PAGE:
A cappella: where less is more

ON KEY: Ross Reeder '14 and Aaron Brehm '14 practice with the rest of Priority Male. They rehearse during lunch in the choir room.
ON KEY: Ross Reeder ’14 and Aaron Brehm ’14 practice with the rest of Priority Male. They rehearse during lunch in the choir room.

No instruments, no conductor, just voices and some sheet music. What could you possibly do with with only voices? As it turns out, many great things can happen, including the a cappella groups of West Side: Perfect Pitches and Priority Male.

The first step to join Perfect Pitches, the girls’ a cappella group, is to go to a meeting that the officers hold at the beginning of the school year and to pick the audition times. At the actual audition, students are asked to sing one-minute of a solo song that shows off their range for the four officers.  That is not the final deciding level of the process. Students also have to receive a callback to move on with the admittance process.

At the callback, it’s a more detailed evaluation of their ability to harmonize and read music. From there, the officers decide who has earned a spot in the group. According to Chloe Davis ’14, president of Perfect Pitches, there were twenty-seven girls who auditioned and twelve that made it into the group.

On the other side of the spectrum, Priority Male has a much simpler process for auditions. Students have only one audition where they also prepare a solo and show off their range. The whole group votes and turns in a ballot. After the ballots are counted, the students find out whether they made it in the club.

Some join to have fun with friends and simply sing for fun but two-year participant Stephen Sutton ’15 had a technical reason to audition his freshman year.

“I joined because I like singing and choir didn’t fit into my schedule,”  he said.

Both groups have the same primary goal: to provide entertainment and show off their singing skills. They sing at choir concerts, at lunch, and at other special events. Perfect Pitches practices every Monday and Thursday at lunch while Priority Male loosens up their vocal chords every Tuesday and Thursday at lunch.  Both groups are mainly student-led, but Mr. Waltz is their official supervisor.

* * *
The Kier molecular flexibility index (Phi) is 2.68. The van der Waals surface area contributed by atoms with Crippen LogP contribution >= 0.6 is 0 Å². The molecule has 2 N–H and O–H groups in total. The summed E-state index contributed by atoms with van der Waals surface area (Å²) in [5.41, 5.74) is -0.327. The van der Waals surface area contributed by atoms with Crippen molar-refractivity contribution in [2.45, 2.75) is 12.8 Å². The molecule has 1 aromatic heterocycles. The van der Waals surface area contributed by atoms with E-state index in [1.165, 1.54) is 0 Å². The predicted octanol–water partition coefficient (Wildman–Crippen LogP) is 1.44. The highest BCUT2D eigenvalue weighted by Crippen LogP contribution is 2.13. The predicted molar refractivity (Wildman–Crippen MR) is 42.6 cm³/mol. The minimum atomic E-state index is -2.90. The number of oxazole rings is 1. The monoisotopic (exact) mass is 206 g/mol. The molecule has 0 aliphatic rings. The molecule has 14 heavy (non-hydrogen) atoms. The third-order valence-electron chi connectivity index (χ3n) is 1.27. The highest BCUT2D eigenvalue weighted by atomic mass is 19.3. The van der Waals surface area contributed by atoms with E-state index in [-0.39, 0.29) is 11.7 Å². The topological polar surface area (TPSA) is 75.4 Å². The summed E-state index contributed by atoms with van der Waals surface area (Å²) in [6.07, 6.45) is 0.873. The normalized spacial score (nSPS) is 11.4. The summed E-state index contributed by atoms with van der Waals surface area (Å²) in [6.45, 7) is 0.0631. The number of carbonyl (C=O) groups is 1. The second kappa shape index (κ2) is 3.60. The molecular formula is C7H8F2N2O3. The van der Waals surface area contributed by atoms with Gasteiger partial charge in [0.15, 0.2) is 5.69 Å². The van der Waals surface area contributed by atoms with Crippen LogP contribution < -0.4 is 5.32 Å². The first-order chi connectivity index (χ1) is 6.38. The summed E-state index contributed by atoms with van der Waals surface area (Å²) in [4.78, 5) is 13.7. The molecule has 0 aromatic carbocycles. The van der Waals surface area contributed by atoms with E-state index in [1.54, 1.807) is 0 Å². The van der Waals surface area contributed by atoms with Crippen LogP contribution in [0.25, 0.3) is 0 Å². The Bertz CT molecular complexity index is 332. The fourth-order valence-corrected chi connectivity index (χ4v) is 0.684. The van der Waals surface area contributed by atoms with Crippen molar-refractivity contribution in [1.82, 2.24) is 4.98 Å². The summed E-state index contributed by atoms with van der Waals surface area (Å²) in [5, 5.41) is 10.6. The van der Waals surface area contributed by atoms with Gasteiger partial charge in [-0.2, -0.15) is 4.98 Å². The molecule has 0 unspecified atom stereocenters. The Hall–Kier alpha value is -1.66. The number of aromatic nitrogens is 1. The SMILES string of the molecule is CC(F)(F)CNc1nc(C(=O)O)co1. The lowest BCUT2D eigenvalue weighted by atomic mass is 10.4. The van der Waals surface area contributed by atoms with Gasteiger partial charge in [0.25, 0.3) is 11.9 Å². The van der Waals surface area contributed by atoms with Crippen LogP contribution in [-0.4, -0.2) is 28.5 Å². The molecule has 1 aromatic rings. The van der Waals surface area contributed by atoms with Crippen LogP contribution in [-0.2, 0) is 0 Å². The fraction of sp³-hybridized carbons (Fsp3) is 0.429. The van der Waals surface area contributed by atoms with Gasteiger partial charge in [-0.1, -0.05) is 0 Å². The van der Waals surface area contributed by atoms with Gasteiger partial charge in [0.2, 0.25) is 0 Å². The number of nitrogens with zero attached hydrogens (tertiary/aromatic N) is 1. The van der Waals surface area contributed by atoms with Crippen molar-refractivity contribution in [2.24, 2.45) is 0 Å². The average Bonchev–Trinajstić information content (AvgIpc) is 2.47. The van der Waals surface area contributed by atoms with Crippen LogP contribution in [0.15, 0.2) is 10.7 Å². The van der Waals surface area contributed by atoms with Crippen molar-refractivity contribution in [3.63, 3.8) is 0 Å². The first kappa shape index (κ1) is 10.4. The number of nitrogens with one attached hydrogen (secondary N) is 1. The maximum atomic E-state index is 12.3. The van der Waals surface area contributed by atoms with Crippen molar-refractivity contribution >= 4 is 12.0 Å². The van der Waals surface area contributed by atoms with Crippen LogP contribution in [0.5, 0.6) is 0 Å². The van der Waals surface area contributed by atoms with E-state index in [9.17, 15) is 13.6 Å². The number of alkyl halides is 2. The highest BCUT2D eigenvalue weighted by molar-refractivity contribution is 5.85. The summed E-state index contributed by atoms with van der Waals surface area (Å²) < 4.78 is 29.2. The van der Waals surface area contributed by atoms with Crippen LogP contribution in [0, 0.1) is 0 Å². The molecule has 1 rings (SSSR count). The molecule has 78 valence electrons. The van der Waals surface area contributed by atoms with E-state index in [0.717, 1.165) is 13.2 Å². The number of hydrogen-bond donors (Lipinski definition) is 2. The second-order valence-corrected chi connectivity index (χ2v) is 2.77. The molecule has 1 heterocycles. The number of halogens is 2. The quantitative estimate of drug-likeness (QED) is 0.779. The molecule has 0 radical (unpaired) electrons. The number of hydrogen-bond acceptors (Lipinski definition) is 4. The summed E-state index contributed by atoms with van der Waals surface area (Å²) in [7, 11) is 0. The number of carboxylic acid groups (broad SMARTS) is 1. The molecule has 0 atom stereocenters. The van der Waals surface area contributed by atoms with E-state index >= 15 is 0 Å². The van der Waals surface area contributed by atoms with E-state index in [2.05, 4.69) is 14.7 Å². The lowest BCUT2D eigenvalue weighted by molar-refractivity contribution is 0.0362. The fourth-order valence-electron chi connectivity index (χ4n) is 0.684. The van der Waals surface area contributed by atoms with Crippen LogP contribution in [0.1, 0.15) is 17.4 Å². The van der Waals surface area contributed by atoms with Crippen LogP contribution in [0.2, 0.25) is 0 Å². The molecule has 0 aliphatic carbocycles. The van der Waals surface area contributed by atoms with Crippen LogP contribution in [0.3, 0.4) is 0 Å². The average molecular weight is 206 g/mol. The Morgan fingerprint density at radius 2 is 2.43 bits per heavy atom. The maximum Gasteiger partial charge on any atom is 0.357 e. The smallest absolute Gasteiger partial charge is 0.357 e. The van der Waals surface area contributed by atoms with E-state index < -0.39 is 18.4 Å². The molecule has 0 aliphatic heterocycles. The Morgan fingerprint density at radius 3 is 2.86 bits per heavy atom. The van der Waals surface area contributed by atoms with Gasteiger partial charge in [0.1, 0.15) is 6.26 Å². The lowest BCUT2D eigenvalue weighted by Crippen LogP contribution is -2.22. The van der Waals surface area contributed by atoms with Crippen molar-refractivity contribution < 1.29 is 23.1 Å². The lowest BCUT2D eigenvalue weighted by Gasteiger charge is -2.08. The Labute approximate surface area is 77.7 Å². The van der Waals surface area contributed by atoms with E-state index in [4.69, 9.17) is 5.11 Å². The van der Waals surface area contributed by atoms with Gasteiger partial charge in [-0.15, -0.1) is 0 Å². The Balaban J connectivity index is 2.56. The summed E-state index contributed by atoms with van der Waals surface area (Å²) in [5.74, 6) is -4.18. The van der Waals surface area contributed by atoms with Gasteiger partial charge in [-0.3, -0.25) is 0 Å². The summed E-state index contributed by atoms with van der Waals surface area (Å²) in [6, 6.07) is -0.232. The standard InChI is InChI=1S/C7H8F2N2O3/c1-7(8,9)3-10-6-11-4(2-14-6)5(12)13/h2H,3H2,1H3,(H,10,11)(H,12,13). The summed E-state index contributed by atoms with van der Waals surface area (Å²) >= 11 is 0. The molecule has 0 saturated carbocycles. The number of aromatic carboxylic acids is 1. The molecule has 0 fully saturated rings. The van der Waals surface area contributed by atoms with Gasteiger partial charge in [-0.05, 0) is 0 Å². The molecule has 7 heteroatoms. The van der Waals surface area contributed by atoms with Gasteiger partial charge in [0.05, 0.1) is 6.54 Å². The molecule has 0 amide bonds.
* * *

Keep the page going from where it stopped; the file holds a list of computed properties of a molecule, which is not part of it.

” We pretty much function on our own. I guess you could say the officers run the meetings, but really all the girls just know what needs to be done, so it’s always really productive,” said Davis. 

The next step is choosing the songs and practicing them.  It’s a group effort for both Perfect Pitches and Priority Male. They see what sheet music is available in an a capella arrangement and vote on the songs collectively.

Lastly, the venue needs to be chosen. There are no specific a cappella concerts at West Side but for both the girls and the boys, they sing at some choir concerts, an Purdue a cappella concert and some special events like Red Ribbon Week.

It may take hard work and a lot of practices but according to Ross Reeder ’14, president of Priority Male, it’s all worth the fun of working with each other.

“Being president is a really great experience. I get to lead a great group and see how much we all improve as we prepare for more performances,” said Reeder.


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